A few years ago, the Swiss theater troupe Moomenschanz came to Zellerbach Hall in Berkeley. Josh’s mom was really excited about this, and wanted to take all of us to a matinee performance. Although Josh and I weren’t thrilled about the idea (we’re not that into surreal mime), we agreed.
As we sat through the seemingly never-ending show, my daughter kept turning to me and grinning from ear to ear. I grinned back, glad that she was enjoying it, but fervently hoping that it would be over soon. Each time she looked over at me, her grins were wider, until they were almost wolf-life, and a little manic.
Finally the show ended. As we were walking out, I squeezed her hand. “What did you think?” I asked her.
“It was great!” she said simply. “What did you think?”
I paused. “Actually, I wasn’t a big fan,” I told her.
She laughed with relief. “Actually, I wasn’t, either!” she admitted.
“But you kept grinning at me!”
“No! You kept grinning at me!”
We burst out laughing as we realized what had happened. We were both focused on pretending that we liked it for the other person’s sake, when in reality we had loathed it equally.
Have you ever done this? Pretended to like something for a reason? I think we all do it at one time or another. But have you ever pretended to the point where it was painful?
I have. It was about skiing.
I never learned to ski as a kid. We lived in Berkeley, which is several hours away from any possibility of snow in the winter; plus, my family didn’t have a lot of money to spare, and skiing is an expensive sport.
As an adult, I didn’t mind not skiing. There are so many other things to do in the world; plus, I get supernaturally cold so snow is not a good environment for me. (This is a diplomatic way of saying that I #@&#@%! HATE skiing, the cold weather, and the snow).
But then I had kids.
All of a sudden it wasn’t all about me anymore.
I should also mention that my husband Josh is an incredible snowboarder.
So I bit the bullet, and we took our kids to the snow. The first time we went, I think the kids were 1 and 3. There were a lot of steps involved to make it happen, and it was expensive, and I was miserable but trying to pretend that I was having a fantastic time. My kids loved it, and I was SO happy that they did, but the trip was excruciatingly awful for me.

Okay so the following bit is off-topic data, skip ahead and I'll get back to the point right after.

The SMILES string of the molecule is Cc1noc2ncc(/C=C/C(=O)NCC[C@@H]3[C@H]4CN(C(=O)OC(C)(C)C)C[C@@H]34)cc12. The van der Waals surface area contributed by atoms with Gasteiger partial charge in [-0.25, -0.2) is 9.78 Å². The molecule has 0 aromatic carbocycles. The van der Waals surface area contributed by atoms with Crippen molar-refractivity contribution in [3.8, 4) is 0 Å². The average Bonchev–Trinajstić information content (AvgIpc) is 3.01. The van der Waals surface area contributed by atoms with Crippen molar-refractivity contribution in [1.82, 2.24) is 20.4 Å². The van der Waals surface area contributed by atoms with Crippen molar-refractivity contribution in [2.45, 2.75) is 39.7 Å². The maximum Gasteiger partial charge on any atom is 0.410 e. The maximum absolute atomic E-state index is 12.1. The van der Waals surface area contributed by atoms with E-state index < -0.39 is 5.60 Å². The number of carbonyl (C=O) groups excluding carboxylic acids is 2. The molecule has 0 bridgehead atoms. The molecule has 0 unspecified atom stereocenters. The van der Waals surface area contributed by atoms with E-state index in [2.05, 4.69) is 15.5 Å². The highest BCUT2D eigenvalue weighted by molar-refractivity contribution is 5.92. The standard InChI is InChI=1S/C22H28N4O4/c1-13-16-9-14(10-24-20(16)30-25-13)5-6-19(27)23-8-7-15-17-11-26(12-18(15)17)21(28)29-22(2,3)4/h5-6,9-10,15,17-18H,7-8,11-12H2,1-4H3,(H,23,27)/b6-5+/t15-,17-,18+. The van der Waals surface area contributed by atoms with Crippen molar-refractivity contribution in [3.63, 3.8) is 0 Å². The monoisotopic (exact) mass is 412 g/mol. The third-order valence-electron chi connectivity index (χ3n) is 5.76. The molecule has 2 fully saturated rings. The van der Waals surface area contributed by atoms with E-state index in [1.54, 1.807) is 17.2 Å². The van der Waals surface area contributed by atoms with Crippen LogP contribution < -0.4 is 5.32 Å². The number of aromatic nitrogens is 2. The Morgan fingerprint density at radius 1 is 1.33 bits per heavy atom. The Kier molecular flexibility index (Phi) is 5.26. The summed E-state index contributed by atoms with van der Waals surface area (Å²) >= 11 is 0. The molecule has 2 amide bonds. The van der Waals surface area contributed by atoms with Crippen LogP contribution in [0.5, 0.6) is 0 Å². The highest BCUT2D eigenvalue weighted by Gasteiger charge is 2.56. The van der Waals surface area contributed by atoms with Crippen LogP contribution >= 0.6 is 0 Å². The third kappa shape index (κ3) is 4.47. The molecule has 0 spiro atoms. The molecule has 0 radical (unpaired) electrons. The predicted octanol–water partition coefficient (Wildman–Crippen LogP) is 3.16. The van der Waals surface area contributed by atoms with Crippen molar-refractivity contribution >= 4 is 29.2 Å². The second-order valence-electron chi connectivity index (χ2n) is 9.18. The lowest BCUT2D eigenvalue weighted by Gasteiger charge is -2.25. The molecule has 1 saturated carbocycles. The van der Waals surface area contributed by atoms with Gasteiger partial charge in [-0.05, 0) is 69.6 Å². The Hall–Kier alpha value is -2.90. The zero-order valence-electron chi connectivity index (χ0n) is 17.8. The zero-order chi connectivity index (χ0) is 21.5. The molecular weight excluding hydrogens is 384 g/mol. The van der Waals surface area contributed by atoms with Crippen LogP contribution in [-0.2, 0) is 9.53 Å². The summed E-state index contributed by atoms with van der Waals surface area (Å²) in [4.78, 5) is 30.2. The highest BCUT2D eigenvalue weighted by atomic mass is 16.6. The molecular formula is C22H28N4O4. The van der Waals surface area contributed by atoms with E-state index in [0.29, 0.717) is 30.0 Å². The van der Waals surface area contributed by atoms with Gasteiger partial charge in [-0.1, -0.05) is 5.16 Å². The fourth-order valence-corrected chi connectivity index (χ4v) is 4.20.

We went on a handful more ski/snow trips over the next few years. We always went with other families, and I always hoped that the allure of apres-ski would be enough to distract me from my abject discomfort, but whiskey and hot tubs just weren’t enough to ease the pain. I truly hated every second, while trying valiantly to pretend that the opposite was true. It was exhausting and horrible.
Finally we went on one ski trip that just broke something inside of me. During the drive home, I was so miserable and sad that I couldn’t stop the tears from falling. I cried silently for at least an hour, trying not to let the kids see. But of course they knew. Finally my daughter said quietly, “Mommy, remember Moomenschanz?”
Of course I did.
From that point forward, Josh has taken the kids to the snow by himself. The three of them couldn’t be happier. The kids have loved learning to ski, then snowboard. They’ve gotten really good. They love it. And me? I love it, too. When their car pulls away from the house, the weekend stretches before me – a glittering expanse of golden time.
During these weekends, it is all about me. I see friends, sleep in, go to movies by myself. Sometimes I have popcorn or cereal for dinner. Sometimes I have wine and cheese. I am on vacation. And so is my family. We’re just not on vacation together.
A wise friend of mine recently pointed out that there is a difference between a family trip and a family vacation. The times we went to the snow together were trips. Now, my family goes on ski vacations. And I eat macarons in bed and binge-watch Scandal. And a great time is had by all.
In fact, sometimes Josh even leaves me an amenity gift. Here is what I found on the table yesterday after they left:
Has your family ever gone on vacation without you? Where did they go, and what did you do?